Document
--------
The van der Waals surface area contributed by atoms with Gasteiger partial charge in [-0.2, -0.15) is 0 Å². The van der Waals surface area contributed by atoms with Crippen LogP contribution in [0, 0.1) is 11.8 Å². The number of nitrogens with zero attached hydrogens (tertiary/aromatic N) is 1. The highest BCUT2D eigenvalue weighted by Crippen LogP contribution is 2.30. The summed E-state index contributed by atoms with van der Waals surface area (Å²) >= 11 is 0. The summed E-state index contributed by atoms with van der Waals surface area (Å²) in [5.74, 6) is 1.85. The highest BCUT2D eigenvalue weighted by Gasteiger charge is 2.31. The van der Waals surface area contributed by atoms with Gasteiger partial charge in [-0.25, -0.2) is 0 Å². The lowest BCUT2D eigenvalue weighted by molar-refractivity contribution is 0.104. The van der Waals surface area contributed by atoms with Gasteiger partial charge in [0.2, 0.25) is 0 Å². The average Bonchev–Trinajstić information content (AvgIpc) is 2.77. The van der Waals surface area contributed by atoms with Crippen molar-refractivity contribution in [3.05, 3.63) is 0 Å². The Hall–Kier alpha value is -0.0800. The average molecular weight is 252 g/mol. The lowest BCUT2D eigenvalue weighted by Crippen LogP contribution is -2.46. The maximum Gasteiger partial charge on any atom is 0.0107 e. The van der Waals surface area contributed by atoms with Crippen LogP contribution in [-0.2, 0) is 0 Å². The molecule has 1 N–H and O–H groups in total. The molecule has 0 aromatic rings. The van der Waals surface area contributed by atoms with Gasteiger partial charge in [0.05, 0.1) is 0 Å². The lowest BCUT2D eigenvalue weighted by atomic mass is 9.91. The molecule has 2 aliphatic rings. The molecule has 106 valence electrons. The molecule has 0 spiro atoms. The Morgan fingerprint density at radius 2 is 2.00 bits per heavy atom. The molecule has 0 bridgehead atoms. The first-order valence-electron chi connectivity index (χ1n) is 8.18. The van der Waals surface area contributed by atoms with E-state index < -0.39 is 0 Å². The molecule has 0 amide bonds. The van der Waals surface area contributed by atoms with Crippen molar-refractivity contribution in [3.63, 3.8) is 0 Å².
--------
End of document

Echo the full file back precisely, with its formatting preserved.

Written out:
The van der Waals surface area contributed by atoms with Gasteiger partial charge in [-0.2, -0.15) is 0 Å². The van der Waals surface area contributed by atoms with Crippen LogP contribution in [0, 0.1) is 11.8 Å². The number of nitrogens with zero attached hydrogens (tertiary/aromatic N) is 1. The highest BCUT2D eigenvalue weighted by Crippen LogP contribution is 2.30. The summed E-state index contributed by atoms with van der Waals surface area (Å²) >= 11 is 0. The summed E-state index contributed by atoms with van der Waals surface area (Å²) in [5.74, 6) is 1.85. The highest BCUT2D eigenvalue weighted by Gasteiger charge is 2.31. The van der Waals surface area contributed by atoms with Gasteiger partial charge in [-0.25, -0.2) is 0 Å². The lowest BCUT2D eigenvalue weighted by molar-refractivity contribution is 0.104. The van der Waals surface area contributed by atoms with Gasteiger partial charge in [0.2, 0.25) is 0 Å². The average Bonchev–Trinajstić information content (AvgIpc) is 2.77. The van der Waals surface area contributed by atoms with Crippen molar-refractivity contribution in [3.05, 3.63) is 0 Å². The Hall–Kier alpha value is -0.0800. The average molecular weight is 252 g/mol. The lowest BCUT2D eigenvalue weighted by Crippen LogP contribution is -2.46. The maximum Gasteiger partial charge on any atom is 0.0107 e. The van der Waals surface area contributed by atoms with Crippen LogP contribution in [-0.2, 0) is 0 Å². The molecule has 1 N–H and O–H groups in total. The molecule has 0 aromatic rings. The van der Waals surface area contributed by atoms with Gasteiger partial charge in [0.05, 0.1) is 0 Å². The lowest BCUT2D eigenvalue weighted by atomic mass is 9.91. The molecule has 2 aliphatic rings. The molecule has 106 valence electrons. The molecule has 0 spiro atoms. The Morgan fingerprint density at radius 2 is 2.00 bits per heavy atom. The molecule has 0 bridgehead atoms. The first-order valence-electron chi connectivity index (χ1n) is 8.18. The van der Waals surface area contributed by atoms with E-state index < -0.39 is 0 Å². The molecule has 0 amide bonds. The van der Waals surface area contributed by atoms with Crippen molar-refractivity contribution in [3.63, 3.8) is 0 Å².